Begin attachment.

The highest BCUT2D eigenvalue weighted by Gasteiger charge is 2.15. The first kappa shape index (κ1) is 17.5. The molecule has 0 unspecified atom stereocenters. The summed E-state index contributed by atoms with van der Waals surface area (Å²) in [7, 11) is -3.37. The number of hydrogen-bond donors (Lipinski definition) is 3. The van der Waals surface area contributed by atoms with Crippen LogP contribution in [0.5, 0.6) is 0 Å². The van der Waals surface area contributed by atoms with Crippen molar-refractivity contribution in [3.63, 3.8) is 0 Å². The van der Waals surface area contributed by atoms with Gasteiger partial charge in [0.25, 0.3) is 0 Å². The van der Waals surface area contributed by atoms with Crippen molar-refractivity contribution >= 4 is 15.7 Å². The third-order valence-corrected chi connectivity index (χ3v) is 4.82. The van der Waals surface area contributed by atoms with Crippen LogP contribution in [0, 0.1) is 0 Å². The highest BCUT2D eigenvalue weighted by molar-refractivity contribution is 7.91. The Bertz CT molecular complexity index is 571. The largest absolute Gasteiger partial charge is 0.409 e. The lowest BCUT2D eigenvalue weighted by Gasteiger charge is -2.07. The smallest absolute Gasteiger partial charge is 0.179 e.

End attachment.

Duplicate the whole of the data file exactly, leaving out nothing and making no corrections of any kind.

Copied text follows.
The highest BCUT2D eigenvalue weighted by Gasteiger charge is 2.15. The first kappa shape index (κ1) is 17.5. The molecule has 0 unspecified atom stereocenters. The summed E-state index contributed by atoms with van der Waals surface area (Å²) in [7, 11) is -3.37. The number of hydrogen-bond donors (Lipinski definition) is 3. The van der Waals surface area contributed by atoms with Crippen LogP contribution in [0.5, 0.6) is 0 Å². The van der Waals surface area contributed by atoms with Crippen molar-refractivity contribution in [3.63, 3.8) is 0 Å². The van der Waals surface area contributed by atoms with Gasteiger partial charge in [0.25, 0.3) is 0 Å². The van der Waals surface area contributed by atoms with Crippen molar-refractivity contribution >= 4 is 15.7 Å². The third-order valence-corrected chi connectivity index (χ3v) is 4.82. The van der Waals surface area contributed by atoms with Crippen LogP contribution in [0, 0.1) is 0 Å². The highest BCUT2D eigenvalue weighted by molar-refractivity contribution is 7.91. The Bertz CT molecular complexity index is 571. The largest absolute Gasteiger partial charge is 0.409 e. The lowest BCUT2D eigenvalue weighted by Gasteiger charge is -2.07. The smallest absolute Gasteiger partial charge is 0.179 e.